When you think of all the potential benefits of time travel – going back to avoid catastrophes, make smarter investments, inform your younger self that the dreamboat you’ve been crying over is totally not worth it – using it to dispose of bodies doesn’t automatically spring to mind, but that is indeed the concept behind Rian Johnson’s “Looper”.

In 2072, when the mob wants to get rid of someone, the target is sent 30 years into the past, where a hired gun awaits, also known as a Looper. It’s good money for not much work (one shot is all it takes, and the victims are blindfolded, so, you know, don’t even have to look them in the eye). The drawback to this sweet gig is that one day the mob will “close the loop”, which means the last task for a Looper is to kill their future self. From here they receive a big ‘severence’ payment, and 30 years to spend it. “This isn’t an industry that attracts people who think long term” says young Joe (Joseph Gordon Levitt).

The action takes place largely in the year 2042, where the future is already pretty bleak, and the more heartless you are the more successful you become it would seem. Joe lives a routine existence of killing, clubbing, and tripping, yearning for his favourite prostitute (Piper Perabo), when it becomes time to for his loop to close. His older self (Bruce Willis) is not so keen for it end this way, and body slams his way out of it, turning both Joe’s into fugitives, and leading young Joe to a farm in the middle of nowhere where he encounters the lovely Sara (Emily Blunt) and her son.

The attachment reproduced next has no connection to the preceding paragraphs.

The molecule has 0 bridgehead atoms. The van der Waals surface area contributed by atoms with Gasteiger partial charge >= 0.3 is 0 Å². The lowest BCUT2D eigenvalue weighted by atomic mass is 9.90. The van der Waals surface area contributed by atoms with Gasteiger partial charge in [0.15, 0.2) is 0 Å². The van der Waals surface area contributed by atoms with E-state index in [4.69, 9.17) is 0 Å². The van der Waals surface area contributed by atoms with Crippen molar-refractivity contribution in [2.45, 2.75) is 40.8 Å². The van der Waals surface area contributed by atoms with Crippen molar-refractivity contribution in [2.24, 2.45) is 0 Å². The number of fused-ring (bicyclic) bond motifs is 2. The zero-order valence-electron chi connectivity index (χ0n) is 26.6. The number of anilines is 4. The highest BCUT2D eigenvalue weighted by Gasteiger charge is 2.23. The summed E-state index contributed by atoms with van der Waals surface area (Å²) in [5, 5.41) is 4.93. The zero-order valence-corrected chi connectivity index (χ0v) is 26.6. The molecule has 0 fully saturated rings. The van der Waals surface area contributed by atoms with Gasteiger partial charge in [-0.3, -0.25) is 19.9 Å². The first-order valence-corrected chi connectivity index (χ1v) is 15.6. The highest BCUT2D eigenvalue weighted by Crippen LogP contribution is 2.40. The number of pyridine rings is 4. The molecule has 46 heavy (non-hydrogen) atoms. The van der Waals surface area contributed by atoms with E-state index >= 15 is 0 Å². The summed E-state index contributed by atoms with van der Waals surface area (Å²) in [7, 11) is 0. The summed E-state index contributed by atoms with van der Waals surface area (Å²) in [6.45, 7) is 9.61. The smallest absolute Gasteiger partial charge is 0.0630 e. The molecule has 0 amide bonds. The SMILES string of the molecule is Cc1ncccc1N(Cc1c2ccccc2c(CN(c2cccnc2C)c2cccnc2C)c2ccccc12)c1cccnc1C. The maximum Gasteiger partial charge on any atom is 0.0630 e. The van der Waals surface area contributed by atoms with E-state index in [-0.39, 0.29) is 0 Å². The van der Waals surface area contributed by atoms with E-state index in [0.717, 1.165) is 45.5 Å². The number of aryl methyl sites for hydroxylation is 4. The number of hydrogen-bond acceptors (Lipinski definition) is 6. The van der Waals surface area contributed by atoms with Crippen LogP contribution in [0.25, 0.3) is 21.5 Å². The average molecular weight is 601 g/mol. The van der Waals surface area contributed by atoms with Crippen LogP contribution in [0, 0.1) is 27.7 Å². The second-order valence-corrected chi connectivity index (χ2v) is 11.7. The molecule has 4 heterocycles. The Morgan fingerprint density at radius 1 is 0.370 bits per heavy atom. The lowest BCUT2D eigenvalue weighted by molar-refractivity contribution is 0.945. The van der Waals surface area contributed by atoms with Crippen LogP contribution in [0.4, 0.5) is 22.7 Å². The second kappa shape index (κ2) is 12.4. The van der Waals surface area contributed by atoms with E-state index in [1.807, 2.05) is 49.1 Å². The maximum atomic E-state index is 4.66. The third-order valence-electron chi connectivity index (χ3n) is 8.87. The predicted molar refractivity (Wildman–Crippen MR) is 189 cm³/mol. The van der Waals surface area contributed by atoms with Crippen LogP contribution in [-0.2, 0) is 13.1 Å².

There are a lot of great things about this movie, from the original concept, to the vision of the future, to the performances all around. The way Joseph Gordon Levitt resembles a young Bruce Willis is uncanny, and a little freaky to be honest, and Emily Blunt nails her tough but vulnerable mother role (and American accent. P.S. How is she always so damn likeable?).

While mascerading as an action film, they are not afraid to tackle some pretty big ideas, namely how little we are able to think ahead and prepare for future generations, how self absorbed and invincible we feel in our youth (“It’s going to happen to YOU, it’s not going to happen to ME!” young Joe yells to older Joe), and the experiences in our lives that set us on our path. The overriding theme of the film is how much we should strive to see the good in each other, no matter how dire the circumstances, and in this age of terrorism, war and revolts, it is a good reminder.

This is an original and incredible film, and will end up on many top 10 lists for films of the year.